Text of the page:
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Accessibility

Accessibility statement for learnwelsh.cymru

This accessibility statement applies to the National Centre for Learning Welsh’s information on learnwelsh.cymru.

Using the Website

This website is run by the National Centre for Learning Welsh.  We want as many people as possible to be able to use this website. For example, this means you should be able to:

  • change colours, contrast levels and fonts
  • zoom in up to 300% without the text spilling off the screen
  • navigate most of the website using just a keyboard
  • navigate most of the website using speech recognition software
  • listen to most of the website using a screen reader (including the most recent versions of JAWS, NVDA and VoiceOver)

We’ve also made the website text as simple as possible to understand.

AbilityNet has advice on making your device easier to use if you have a disability.

How accessible is this

We know some parts of this website are not fully accessible:

  • the text will not reflow in a single column when you change the size of the browser window
  • you cannot modify the line height or spacing of text
  • most older PDF documents are not fully accessible to screen reader software
  • live video streams do not have captions
  • some of our online forms are difficult to navigate using just a keyboard
  • you cannot skip to the main content when using a screen reader
  • there’s a limit to how far you can magnify the map on our ‘contact us’ page

Feedback and contact information

If you need information on this website in a different format such as accessible PDF, large print, easy read, audio recording or braille:

Email: office@learnwelsh.cymru

Call: 0300 3234324

We’ll consider your request and get back to you in within 15 working days.

If you cannot view the map on our ‘contact us’ page, please call or email us for directions.

Reporting accessibility problems with this website

We’re always looking to improve the accessibility of this website. If you find any problems not listed on this page or think we’re not meeting accessibility requirements, contact: office@learnwelsh.cymru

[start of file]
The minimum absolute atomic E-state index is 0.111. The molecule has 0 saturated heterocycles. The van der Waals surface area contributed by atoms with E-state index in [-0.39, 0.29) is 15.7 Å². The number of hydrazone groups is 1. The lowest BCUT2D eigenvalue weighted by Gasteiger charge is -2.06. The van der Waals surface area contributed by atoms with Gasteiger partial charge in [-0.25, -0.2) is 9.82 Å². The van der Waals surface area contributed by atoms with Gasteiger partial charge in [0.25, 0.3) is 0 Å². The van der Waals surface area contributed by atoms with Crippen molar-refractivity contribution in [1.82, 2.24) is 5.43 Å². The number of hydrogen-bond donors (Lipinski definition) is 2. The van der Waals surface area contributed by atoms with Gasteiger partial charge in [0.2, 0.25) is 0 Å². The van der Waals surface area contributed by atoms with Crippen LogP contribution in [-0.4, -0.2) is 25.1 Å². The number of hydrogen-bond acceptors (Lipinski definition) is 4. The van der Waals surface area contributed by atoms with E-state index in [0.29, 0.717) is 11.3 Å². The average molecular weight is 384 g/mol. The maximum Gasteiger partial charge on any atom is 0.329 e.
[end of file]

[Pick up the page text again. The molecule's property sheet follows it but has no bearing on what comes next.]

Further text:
Enforcement procedure

The Equality and Human Rights Commission (EHRC) is responsible for enforcing the Public Sector Bodies (Websites and Mobile Applications) (No. 2) Accessibility Regulations 2018 (the ‘accessibility regulations’). If you’re not happy with how we respond to your complaint, contact the Equality Advisory and Support Service (EASS).

Visiting us in person

If you contact us before your visit we can arrange for a British Sign Language (BSL) interpreter to be present.

Find out how to contact us

Technical information about this website’s accessibility

The National Centre for Learning Welsh is committed to making its website accessible, in accordance with the Public Sector Bodies (Websites and Mobile Applications) (No. 2) Accessibility Regulations 2018.

Compliance status

This website is partially compliant with the Web Content Accessibility Guidelines version 2.1 – Level AA standard, due to the non-compliances and exemptions of some of the content on the website, as listed below.

Non-accessible content

The content listed below is non-accessible for the following reasons.

Some interactive eLearning content and functions whereby the very nature of the learning cannot be undertaken in a fully accessible manner (for example: specific learning and assessment in different disciplines of speaking, listening, reading and writing. There are specific tasks and assessments for speaking but if you are unable to speak, the technology and content will not be able to accommodate with equivalence).

Due to language learning, there is some video content where it is not possible for subtitles, transcript or captions to deliver the content in an accessible way (e.g. a video of watching and hearing how a letter or vowel is pronounced)

Due to language learning, there is some audio content where it is not possible for subtitles transcript or captions to deliver the content in an accessible way (e.g. an audio file of how a letter of vowel is pronounced).

Due to Welsh language learning, screen readers do not offer total language equivalence in their interpretation of content into Welsh.

There are instances of text within images which are used to convey critical meaning in the learning and assessment of learning which cannot be meaningfully replaced by alt text, meaning screen readers cannot access and interpret this content